Some analysts have presented the growing success of these movements as a backlash against advances in gender equality and sexual minority rights – a kind of moral panic triggered by new threats to traditional gender roles. Yet this account does not fully explain their political success. As different scholars have it documented, Contemporary anti-gender movements differ from earlier forms of resistance against LGBTQ and reproductive rights in that they make the terms “gender” or “gender ideology” meaningful for a much broader critique of liberal democracy, neoliberalism and universal human rights frameworks. Critics of “gender ideology” are not only seeking to transform the wording of the Istanbul Convention to reflect a different definition of gender, they are seeking to transform the broader liberal democratic value system that gave birth to the treaty in the first place.

Invested in this broader sense, “genre” becomes a powerful vector for different forms of protest organization, in particular in a context of increased political, cultural and economic insecurity. It creates new alliances that are sometimes counterintuitive, for example between anti-LGBTQ groups and anti-Islamist populist movements in Europe. And it allows governments in polarized societies to piss off their base of support along cultural rifts while distracting from broader governance failures, including during the coronavirus pandemic.

Women push back

As anti-gender movements gain political prominence, they also encounter new forms of resistance. In Europe, attacks by right-wing governments against the Istanbul Convention have not gone unopposed. Instead, the women are backing down, defying the coronavirus pandemic to express their displeasure.

In Poland, demonstrators took to the streets to rally against the government’s plan to withdraw from the Istanbul Convention. Polish women have already succeeded repulsed against the efforts of the ruling Law and Justice party to further tighten the country’s already tight abortion restrictions. These mass protests forged new informal and formal ties between activists who helped them continue to demonstrate. Still, ongoing restrictions linked to the pandemic make it harder for women to push back on government plans, forcing activists to get creative: During the spring lockdown, women tenuous up protest placards outside supermarkets to demonstrate against new restrictions on women’s rights that were being discussed in parliament. In Hungary, which has the lowest percentage of women legislators in Europe, women deputies of the opposition after the vote of the Istanbul Convention posters displayed presenting sexist comments from their male colleagues at protests.

In Turkey, Edogan’s announcement that he would consider withdrawing from the Istanbul Convention came as women across the country were already mobilize to protest the recent murder of Pinar Gultekin, a 27-year-old university student, the latest in a series of femicides that have doubled in the country since 2012. In early August, tens of thousands of women came out in protest against Turkey’s potential withdrawal from the treaty, chanting “the choice is ours, the decision is ours, the night is ours, the streets are ours”. Turkish activists have also launched a very successful global campaign social media campaign to highlight violence against women in the country and demand greater government protections. Interestingly, rather than reinforcing existing political divisions, Erdogan’s plans angered women across the political spectrum, including those of his party, several of whom contributed to the signing of the Istanbul Convention by Turkey. The government’s decision may therefore have the unintended effect of uniting rather than further dividing the women’s movement in Turkey.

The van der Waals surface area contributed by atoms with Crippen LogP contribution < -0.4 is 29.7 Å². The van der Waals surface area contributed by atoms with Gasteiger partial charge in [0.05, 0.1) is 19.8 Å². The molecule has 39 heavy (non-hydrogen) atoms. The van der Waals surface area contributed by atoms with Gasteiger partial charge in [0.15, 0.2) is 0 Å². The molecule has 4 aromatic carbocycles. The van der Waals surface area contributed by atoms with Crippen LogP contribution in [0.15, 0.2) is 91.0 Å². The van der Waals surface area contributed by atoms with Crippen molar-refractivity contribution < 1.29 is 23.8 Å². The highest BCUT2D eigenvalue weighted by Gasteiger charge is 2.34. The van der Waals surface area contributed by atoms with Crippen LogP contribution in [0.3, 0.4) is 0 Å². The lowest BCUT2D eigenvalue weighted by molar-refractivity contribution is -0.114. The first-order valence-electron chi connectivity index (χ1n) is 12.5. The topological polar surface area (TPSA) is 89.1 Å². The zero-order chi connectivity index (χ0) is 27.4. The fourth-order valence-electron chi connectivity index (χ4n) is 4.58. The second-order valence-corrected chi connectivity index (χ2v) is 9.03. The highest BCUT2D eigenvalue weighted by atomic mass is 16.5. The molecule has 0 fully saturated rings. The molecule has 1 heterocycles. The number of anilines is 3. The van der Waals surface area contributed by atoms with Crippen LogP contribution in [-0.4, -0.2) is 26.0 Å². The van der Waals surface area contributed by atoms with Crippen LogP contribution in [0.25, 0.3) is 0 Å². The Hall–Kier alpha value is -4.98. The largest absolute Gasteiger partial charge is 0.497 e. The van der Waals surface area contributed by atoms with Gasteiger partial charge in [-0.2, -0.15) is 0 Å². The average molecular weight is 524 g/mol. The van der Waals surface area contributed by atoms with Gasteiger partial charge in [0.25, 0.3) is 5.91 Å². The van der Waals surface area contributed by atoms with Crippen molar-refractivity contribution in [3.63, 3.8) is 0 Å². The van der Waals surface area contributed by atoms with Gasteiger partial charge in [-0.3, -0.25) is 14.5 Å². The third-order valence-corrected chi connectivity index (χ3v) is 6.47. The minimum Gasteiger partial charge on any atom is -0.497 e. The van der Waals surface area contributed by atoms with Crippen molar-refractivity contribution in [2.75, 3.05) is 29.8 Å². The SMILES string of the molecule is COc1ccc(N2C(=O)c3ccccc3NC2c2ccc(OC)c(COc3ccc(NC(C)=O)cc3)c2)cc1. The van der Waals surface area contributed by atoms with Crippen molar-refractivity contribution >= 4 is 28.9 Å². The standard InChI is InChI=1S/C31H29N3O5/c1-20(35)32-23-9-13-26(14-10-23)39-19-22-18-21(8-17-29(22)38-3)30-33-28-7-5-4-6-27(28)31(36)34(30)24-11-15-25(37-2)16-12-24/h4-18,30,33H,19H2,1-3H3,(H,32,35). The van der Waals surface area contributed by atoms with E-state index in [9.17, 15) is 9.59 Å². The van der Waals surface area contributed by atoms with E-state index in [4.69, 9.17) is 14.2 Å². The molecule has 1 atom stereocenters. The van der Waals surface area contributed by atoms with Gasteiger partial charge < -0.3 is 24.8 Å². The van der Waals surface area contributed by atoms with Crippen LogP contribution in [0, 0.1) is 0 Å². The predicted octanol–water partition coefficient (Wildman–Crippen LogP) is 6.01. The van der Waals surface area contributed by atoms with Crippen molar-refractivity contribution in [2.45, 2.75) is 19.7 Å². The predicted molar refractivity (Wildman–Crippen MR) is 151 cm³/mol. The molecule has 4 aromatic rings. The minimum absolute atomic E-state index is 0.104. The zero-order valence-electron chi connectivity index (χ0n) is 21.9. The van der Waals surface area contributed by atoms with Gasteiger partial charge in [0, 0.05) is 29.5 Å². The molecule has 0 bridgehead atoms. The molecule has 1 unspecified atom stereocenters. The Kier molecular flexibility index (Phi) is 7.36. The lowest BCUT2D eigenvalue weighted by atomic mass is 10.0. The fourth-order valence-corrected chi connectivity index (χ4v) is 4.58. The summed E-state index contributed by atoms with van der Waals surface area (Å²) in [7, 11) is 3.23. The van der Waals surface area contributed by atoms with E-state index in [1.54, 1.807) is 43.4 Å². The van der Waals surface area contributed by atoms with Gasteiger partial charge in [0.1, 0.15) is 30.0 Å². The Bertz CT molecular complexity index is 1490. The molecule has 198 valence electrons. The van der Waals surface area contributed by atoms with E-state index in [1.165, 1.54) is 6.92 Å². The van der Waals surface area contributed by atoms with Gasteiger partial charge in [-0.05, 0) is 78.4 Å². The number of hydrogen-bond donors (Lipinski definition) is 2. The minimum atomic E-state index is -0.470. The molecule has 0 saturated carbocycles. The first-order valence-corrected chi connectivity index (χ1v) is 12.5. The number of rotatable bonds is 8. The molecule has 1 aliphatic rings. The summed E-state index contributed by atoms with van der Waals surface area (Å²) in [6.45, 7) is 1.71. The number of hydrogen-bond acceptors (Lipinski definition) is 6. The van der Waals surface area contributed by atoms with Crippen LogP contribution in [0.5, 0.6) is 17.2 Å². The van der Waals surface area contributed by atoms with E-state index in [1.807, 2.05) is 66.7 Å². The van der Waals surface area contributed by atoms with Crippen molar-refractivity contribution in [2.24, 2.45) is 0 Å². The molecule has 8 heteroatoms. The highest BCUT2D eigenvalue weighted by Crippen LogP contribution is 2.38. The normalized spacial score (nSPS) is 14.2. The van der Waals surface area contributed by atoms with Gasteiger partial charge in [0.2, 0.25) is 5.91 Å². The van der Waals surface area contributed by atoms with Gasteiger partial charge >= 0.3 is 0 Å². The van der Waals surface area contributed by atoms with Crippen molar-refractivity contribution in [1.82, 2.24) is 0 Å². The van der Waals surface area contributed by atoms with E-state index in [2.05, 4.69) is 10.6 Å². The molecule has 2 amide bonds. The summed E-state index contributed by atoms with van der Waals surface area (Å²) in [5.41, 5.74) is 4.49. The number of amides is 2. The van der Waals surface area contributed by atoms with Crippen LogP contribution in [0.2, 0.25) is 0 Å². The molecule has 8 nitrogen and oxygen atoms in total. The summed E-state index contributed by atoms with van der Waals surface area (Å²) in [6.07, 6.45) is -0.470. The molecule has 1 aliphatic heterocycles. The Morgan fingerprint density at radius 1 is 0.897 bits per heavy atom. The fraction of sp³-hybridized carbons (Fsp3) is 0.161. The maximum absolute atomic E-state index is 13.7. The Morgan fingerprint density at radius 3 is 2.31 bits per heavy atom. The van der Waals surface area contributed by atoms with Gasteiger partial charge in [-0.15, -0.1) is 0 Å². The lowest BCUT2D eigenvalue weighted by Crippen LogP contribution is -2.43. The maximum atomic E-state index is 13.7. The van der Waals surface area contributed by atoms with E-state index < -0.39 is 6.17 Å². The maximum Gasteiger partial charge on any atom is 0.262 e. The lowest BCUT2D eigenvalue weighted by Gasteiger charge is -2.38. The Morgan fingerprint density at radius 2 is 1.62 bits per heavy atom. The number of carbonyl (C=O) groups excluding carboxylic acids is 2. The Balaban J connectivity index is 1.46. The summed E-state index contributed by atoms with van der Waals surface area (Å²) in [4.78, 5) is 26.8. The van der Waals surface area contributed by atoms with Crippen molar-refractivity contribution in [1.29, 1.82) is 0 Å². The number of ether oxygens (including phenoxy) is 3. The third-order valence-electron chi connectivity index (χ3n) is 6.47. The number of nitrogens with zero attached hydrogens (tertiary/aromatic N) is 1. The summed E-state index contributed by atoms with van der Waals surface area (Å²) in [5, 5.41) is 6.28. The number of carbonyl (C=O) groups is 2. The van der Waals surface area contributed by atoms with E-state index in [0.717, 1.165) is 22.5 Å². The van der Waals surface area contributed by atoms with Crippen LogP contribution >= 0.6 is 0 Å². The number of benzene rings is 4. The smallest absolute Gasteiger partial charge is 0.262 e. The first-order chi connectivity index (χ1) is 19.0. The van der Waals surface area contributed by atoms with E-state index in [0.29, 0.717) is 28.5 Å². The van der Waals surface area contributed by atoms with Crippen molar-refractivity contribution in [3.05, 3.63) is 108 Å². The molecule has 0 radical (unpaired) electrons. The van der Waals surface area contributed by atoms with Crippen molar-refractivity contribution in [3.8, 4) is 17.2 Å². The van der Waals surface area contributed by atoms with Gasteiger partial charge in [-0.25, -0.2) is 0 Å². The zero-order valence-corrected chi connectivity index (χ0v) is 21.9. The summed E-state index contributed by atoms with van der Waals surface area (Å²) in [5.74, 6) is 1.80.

A matter of life and death

Across Europe, activists and protesters point out that debates on the Istanbul Convention are far from theoretical: on the contrary, governments’ failure to fully implement the treaty continues to put women’s lives at risk. . In Turkey, at least 474 women have been murdered in 2019, many of them by male partners, ex-partners or relatives. Women’s rights organizations find that existing protective measures are insufficient and ineffective. In Poland, politicians have repeatedly claimed that the country already offers more protections to women than the Istanbul Convention, avoiding the fact that last year Polish lawmakers attempted to narrow the country’s definition of domestic violence as occurring only when spouses have been beaten more than once. Probably due to a lack of confidence in the country’s criminal justice system, Polish women continue to report fewer cases domestic violence to the police than women in other EU countries. And in Hungary, Human Rights Watch has documented widespread government shortcomings in preventing and combating domestic violence.

During the coronavirus pandemic, observers raised fears of both democratic retreat and the regression compared to gender equality wins. The ongoing debates around the Istanbul Convention show that these two trends are intimately linked: the mobilization against “gender ideology” must be understood in a broader context of upheaval and democratic crisis. Yet recent events in Turkey and Hungary also show that even though populist and authoritarian governments have armed the concept of gender to consolidate their support, they face new waves feminist activism and citizen resistance.